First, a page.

Greyhound owners in North East Victoria have welcomed law changes allowing their pets to be in public without a muzzle.
They will still be required to be leashed when in public.
Baranduda couple Shayne Scott and David Shepherd, who have fostered ex-racers and currently have two greyhounds of their own, found muzzling gave the wrong impression about the breed.
“The dogs hate the sensation of the wire or plastic on their nose, it’s really horrible for them,” Ms Scott said.
“They really enjoy getting out of the house, but people look at them with the muzzle and think they are a wild animal.
“But really, they have such a calm temperament and are couch potatoes.”
Both of their dogs raced, but while Lotti was responsibility re-homed after retiring, Mr Shepherd said Martin was rescued from a Goulburn pound just in time.
“We believe he was dumped on the street – there’s only so many people who foster, and a lot more dogs,” he said.
“There’s many groups to help you understand what they need and how to nurture them properly.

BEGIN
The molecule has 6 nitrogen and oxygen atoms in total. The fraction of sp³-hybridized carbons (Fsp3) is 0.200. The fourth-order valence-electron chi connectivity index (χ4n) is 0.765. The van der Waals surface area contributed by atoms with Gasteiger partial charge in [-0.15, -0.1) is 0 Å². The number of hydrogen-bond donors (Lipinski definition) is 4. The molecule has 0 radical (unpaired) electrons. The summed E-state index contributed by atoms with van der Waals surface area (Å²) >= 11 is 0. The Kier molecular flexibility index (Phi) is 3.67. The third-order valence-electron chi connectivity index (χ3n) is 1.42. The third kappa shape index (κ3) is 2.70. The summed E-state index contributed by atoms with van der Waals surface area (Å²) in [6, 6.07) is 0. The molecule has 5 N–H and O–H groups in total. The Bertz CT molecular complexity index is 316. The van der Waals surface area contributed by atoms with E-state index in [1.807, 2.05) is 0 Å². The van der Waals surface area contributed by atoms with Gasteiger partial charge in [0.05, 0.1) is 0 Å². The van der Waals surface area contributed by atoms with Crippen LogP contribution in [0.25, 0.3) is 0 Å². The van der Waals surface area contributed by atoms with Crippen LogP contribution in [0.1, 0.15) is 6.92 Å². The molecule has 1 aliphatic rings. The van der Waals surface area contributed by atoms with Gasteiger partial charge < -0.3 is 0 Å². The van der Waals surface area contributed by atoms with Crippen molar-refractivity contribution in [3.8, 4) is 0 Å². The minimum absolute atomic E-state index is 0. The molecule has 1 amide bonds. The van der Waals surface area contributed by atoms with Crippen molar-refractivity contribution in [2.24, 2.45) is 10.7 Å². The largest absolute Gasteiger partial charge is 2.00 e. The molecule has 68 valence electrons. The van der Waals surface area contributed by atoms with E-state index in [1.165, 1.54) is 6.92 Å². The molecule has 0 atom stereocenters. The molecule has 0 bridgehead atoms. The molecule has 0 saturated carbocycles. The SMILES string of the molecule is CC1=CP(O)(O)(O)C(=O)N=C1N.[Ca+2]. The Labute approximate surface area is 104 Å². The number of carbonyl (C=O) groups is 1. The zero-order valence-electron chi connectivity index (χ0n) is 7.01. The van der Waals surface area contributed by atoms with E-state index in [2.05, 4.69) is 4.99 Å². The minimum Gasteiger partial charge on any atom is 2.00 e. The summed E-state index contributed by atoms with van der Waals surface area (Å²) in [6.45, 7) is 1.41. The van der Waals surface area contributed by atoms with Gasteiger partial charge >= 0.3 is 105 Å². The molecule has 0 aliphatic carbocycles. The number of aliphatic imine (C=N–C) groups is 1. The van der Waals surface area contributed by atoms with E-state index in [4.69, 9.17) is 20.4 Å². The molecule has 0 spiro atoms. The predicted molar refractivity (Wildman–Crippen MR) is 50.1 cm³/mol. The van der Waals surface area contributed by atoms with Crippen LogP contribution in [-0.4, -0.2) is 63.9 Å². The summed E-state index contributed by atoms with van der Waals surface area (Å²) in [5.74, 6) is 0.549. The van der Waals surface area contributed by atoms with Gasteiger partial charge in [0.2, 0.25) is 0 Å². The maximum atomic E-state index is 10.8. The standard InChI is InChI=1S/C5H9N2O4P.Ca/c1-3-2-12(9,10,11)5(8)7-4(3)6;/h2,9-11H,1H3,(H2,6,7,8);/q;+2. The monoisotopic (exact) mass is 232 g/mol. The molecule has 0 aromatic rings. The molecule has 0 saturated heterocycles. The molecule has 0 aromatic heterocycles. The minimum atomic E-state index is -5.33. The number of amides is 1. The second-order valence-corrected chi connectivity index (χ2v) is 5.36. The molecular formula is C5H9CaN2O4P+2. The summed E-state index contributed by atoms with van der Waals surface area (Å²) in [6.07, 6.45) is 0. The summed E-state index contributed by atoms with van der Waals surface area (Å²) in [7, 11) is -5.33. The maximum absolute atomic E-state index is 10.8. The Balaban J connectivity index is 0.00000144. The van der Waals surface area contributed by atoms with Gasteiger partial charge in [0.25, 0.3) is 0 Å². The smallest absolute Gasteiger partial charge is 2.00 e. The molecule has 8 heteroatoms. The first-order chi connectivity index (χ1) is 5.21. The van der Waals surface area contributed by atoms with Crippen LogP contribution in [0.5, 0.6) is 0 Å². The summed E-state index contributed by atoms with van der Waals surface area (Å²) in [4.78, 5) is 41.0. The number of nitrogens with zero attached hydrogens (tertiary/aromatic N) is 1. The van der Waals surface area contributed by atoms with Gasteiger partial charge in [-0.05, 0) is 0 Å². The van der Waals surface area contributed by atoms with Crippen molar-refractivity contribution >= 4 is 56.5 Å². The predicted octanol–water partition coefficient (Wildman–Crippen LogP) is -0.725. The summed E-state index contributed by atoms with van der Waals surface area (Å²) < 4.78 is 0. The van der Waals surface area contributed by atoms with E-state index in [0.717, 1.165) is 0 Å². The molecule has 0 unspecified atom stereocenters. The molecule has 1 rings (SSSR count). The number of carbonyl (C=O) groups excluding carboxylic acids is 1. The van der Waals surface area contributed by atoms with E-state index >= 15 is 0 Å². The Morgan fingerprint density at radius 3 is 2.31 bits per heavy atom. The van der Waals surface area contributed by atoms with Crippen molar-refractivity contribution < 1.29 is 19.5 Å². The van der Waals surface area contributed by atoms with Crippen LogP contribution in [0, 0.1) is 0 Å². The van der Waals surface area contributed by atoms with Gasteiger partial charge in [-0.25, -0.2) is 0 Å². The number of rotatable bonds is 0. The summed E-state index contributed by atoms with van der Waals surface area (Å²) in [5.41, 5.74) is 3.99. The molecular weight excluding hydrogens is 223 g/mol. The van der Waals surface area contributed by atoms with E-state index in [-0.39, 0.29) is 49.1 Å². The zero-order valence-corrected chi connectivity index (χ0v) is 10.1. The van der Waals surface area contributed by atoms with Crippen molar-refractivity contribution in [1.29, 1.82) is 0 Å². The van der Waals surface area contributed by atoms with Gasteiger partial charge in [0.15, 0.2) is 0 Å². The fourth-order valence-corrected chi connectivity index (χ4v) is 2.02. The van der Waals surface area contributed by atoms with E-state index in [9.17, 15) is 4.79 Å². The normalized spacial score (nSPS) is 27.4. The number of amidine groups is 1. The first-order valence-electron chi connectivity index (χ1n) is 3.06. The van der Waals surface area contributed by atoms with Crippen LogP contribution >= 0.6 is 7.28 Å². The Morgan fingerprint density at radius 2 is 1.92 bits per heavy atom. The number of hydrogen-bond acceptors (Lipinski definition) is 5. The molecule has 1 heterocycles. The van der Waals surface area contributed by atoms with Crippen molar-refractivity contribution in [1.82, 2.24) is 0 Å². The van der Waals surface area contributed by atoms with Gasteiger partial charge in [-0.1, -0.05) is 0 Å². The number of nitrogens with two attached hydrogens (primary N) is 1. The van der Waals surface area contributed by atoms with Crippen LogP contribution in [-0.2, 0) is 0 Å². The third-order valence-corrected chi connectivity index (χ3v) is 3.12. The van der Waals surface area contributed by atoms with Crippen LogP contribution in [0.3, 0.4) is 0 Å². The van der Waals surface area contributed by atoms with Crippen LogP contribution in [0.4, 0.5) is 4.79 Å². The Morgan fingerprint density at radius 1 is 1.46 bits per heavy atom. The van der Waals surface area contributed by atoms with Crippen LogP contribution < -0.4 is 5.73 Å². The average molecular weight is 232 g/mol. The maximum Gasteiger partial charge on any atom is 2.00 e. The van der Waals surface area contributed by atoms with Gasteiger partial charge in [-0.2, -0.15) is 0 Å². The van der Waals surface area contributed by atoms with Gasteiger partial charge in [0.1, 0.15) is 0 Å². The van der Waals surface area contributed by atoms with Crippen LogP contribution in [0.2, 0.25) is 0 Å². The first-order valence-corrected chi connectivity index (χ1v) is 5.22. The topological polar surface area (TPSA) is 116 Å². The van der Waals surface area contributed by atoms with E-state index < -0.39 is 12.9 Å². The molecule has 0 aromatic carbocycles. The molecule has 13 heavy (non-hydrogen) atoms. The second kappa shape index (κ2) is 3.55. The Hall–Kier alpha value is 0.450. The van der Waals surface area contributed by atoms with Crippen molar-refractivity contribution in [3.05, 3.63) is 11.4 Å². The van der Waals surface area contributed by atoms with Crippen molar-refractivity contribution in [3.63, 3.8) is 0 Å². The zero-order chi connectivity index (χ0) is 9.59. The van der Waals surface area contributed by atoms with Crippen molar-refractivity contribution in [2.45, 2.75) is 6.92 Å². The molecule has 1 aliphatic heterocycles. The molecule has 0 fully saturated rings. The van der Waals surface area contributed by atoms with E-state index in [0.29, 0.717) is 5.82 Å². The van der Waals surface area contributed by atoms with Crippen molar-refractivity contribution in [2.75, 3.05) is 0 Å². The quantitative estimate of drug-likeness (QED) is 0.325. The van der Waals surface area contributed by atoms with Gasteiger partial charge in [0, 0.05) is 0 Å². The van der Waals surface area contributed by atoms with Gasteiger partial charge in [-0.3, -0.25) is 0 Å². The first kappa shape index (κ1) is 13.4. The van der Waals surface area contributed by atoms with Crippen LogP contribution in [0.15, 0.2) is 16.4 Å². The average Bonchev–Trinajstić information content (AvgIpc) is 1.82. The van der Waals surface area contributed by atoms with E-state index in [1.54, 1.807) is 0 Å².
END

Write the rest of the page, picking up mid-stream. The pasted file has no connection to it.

“It comes down to responsible dog ownership – and it’s a shame a minority give a stereotypical view of the mass.”
The process in Victoria, the Greyhound Adoption Program, leads Australia.
Other changes have come into place in the state with a new code of practice, including that there will be no mandated assessments required before the dogs can be adopted.
In NSW, the Office of Local Government outlines pet greyhounds must still be muzzled unless they have completed a re-training program, designed “to counter greyhounds’ strong instinct to chase prey” and ensure they are socialised.
At the time the Victorian government announced the muzzling requirement would be dropped, the Greens called on the NSW government to follow suit.
Mr Shepherd said any change that attracted more people to greyhound adoption was a positive thing.
“I’ve had other dogs, but greyhounds are just so affectionate and easy to be around, they absorb any stress you have,” he said.